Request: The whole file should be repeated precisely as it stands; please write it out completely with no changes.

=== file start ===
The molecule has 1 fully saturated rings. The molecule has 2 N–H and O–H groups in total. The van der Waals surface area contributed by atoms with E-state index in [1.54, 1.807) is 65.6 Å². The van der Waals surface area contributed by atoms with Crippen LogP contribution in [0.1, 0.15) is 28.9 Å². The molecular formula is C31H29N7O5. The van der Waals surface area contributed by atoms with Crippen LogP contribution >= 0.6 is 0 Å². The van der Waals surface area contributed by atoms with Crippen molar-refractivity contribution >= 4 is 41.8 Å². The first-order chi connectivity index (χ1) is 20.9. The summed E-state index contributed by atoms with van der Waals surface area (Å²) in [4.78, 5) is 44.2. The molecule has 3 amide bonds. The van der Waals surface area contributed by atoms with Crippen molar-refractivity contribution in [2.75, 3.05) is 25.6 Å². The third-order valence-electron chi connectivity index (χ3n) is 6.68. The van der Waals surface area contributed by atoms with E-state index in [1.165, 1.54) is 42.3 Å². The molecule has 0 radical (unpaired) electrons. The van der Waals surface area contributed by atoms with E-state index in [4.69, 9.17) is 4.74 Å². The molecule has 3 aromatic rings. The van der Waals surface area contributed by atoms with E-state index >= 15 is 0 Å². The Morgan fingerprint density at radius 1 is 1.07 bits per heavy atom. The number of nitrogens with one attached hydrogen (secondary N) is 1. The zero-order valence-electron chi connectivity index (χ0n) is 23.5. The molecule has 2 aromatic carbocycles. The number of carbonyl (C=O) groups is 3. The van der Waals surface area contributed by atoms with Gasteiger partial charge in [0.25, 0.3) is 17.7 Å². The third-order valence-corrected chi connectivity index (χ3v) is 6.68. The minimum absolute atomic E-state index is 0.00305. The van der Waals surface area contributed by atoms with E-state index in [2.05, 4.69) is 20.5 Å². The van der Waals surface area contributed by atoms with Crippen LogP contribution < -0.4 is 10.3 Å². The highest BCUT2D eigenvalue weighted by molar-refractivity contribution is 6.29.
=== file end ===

The molecule has 1 fully saturated rings. The molecule has 2 N–H and O–H groups in total. The van der Waals surface area contributed by atoms with E-state index in [1.54, 1.807) is 65.6 Å². The van der Waals surface area contributed by atoms with Crippen LogP contribution in [0.1, 0.15) is 28.9 Å². The molecular formula is C31H29N7O5. The van der Waals surface area contributed by atoms with Crippen LogP contribution >= 0.6 is 0 Å². The van der Waals surface area contributed by atoms with Crippen molar-refractivity contribution >= 4 is 41.8 Å². The first-order chi connectivity index (χ1) is 20.9. The summed E-state index contributed by atoms with van der Waals surface area (Å²) in [4.78, 5) is 44.2. The molecule has 3 amide bonds. The van der Waals surface area contributed by atoms with Crippen molar-refractivity contribution in [2.75, 3.05) is 25.6 Å². The third-order valence-electron chi connectivity index (χ3n) is 6.68. The van der Waals surface area contributed by atoms with E-state index in [1.165, 1.54) is 42.3 Å². The molecule has 0 radical (unpaired) electrons. The van der Waals surface area contributed by atoms with E-state index in [4.69, 9.17) is 4.74 Å². The molecule has 3 aromatic rings. The van der Waals surface area contributed by atoms with E-state index >= 15 is 0 Å². The Morgan fingerprint density at radius 1 is 1.07 bits per heavy atom. The number of nitrogens with one attached hydrogen (secondary N) is 1. The zero-order valence-electron chi connectivity index (χ0n) is 23.5. The molecule has 2 aromatic carbocycles. The number of carbonyl (C=O) groups is 3. The van der Waals surface area contributed by atoms with Gasteiger partial charge in [0.25, 0.3) is 17.7 Å². The third-order valence-corrected chi connectivity index (χ3v) is 6.68. The minimum absolute atomic E-state index is 0.00305. The van der Waals surface area contributed by atoms with E-state index in [2.05, 4.69) is 20.5 Å². The van der Waals surface area contributed by atoms with Crippen LogP contribution < -0.4 is 10.3 Å². The highest BCUT2D eigenvalue weighted by molar-refractivity contribution is 6.29.